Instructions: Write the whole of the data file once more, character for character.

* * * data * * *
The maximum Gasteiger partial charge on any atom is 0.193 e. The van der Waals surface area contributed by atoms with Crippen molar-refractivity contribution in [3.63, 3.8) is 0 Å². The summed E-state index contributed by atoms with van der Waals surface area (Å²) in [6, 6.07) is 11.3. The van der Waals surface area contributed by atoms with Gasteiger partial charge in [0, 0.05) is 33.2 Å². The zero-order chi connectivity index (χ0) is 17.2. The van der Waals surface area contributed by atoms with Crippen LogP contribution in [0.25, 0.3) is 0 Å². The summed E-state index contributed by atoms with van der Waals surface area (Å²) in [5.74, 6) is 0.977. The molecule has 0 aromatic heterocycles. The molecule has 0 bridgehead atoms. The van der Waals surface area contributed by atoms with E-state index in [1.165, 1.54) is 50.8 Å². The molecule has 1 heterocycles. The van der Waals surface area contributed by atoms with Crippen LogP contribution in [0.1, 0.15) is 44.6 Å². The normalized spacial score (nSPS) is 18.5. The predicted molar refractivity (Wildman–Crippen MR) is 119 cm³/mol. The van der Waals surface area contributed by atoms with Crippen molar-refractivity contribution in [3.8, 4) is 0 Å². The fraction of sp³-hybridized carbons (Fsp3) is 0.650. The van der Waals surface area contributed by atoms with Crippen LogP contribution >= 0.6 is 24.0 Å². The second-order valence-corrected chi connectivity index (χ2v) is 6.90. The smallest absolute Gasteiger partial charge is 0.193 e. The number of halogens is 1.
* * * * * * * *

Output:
The maximum Gasteiger partial charge on any atom is 0.193 e. The van der Waals surface area contributed by atoms with Crippen molar-refractivity contribution in [3.63, 3.8) is 0 Å². The summed E-state index contributed by atoms with van der Waals surface area (Å²) in [6, 6.07) is 11.3. The van der Waals surface area contributed by atoms with Gasteiger partial charge in [0, 0.05) is 33.2 Å². The zero-order chi connectivity index (χ0) is 17.2. The van der Waals surface area contributed by atoms with Crippen LogP contribution in [0.25, 0.3) is 0 Å². The summed E-state index contributed by atoms with van der Waals surface area (Å²) in [5.74, 6) is 0.977. The molecule has 0 aromatic heterocycles. The molecule has 0 bridgehead atoms. The van der Waals surface area contributed by atoms with E-state index in [1.165, 1.54) is 50.8 Å². The molecule has 1 heterocycles. The van der Waals surface area contributed by atoms with Crippen LogP contribution in [0.1, 0.15) is 44.6 Å². The normalized spacial score (nSPS) is 18.5. The predicted molar refractivity (Wildman–Crippen MR) is 119 cm³/mol. The van der Waals surface area contributed by atoms with Crippen molar-refractivity contribution in [3.8, 4) is 0 Å². The fraction of sp³-hybridized carbons (Fsp3) is 0.650. The van der Waals surface area contributed by atoms with Crippen LogP contribution >= 0.6 is 24.0 Å². The second-order valence-corrected chi connectivity index (χ2v) is 6.90. The smallest absolute Gasteiger partial charge is 0.193 e. The number of halogens is 1.